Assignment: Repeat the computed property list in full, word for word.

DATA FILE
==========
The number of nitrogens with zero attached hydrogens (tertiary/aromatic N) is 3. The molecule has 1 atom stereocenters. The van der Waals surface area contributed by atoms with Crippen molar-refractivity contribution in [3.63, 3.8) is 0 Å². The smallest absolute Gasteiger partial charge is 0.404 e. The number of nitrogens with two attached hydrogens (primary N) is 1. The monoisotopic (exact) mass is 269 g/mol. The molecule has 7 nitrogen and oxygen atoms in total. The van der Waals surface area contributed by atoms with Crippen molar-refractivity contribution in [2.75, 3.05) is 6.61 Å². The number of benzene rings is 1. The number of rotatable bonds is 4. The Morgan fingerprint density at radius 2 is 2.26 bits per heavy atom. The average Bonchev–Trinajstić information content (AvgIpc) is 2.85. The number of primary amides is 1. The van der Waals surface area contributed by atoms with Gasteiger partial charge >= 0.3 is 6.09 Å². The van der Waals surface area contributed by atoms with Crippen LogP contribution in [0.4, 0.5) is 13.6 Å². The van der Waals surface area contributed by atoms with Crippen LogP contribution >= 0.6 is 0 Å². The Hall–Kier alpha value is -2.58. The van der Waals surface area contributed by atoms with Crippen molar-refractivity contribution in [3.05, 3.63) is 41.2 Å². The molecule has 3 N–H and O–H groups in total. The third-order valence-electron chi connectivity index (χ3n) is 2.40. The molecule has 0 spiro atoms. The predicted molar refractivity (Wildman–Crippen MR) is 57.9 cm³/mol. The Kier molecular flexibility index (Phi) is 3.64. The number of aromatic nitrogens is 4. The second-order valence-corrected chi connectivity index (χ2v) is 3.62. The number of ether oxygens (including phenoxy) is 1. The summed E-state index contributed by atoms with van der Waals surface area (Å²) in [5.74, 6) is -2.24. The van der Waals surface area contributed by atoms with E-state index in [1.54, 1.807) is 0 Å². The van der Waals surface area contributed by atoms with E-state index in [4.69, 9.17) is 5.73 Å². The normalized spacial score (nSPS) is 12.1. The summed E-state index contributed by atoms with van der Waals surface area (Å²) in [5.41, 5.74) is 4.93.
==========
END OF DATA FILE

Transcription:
The number of nitrogens with zero attached hydrogens (tertiary/aromatic N) is 3. The molecule has 1 atom stereocenters. The van der Waals surface area contributed by atoms with Crippen molar-refractivity contribution in [3.63, 3.8) is 0 Å². The smallest absolute Gasteiger partial charge is 0.404 e. The number of nitrogens with two attached hydrogens (primary N) is 1. The monoisotopic (exact) mass is 269 g/mol. The molecule has 7 nitrogen and oxygen atoms in total. The van der Waals surface area contributed by atoms with Crippen molar-refractivity contribution in [2.75, 3.05) is 6.61 Å². The number of benzene rings is 1. The number of rotatable bonds is 4. The Morgan fingerprint density at radius 2 is 2.26 bits per heavy atom. The average Bonchev–Trinajstić information content (AvgIpc) is 2.85. The number of primary amides is 1. The van der Waals surface area contributed by atoms with Gasteiger partial charge >= 0.3 is 6.09 Å². The van der Waals surface area contributed by atoms with Crippen LogP contribution in [0.4, 0.5) is 13.6 Å². The van der Waals surface area contributed by atoms with Crippen LogP contribution >= 0.6 is 0 Å². The Hall–Kier alpha value is -2.58. The van der Waals surface area contributed by atoms with Crippen molar-refractivity contribution in [3.05, 3.63) is 41.2 Å². The molecule has 3 N–H and O–H groups in total. The third-order valence-electron chi connectivity index (χ3n) is 2.40. The molecule has 0 spiro atoms. The predicted molar refractivity (Wildman–Crippen MR) is 57.9 cm³/mol. The Kier molecular flexibility index (Phi) is 3.64. The number of aromatic nitrogens is 4. The second-order valence-corrected chi connectivity index (χ2v) is 3.62. The number of ether oxygens (including phenoxy) is 1. The summed E-state index contributed by atoms with van der Waals surface area (Å²) in [5.74, 6) is -2.24. The van der Waals surface area contributed by atoms with E-state index in [1.54, 1.807) is 0 Å². The van der Waals surface area contributed by atoms with E-state index in [4.69, 9.17) is 5.73 Å². The normalized spacial score (nSPS) is 12.1. The summed E-state index contributed by atoms with van der Waals surface area (Å²) in [5.41, 5.74) is 4.93.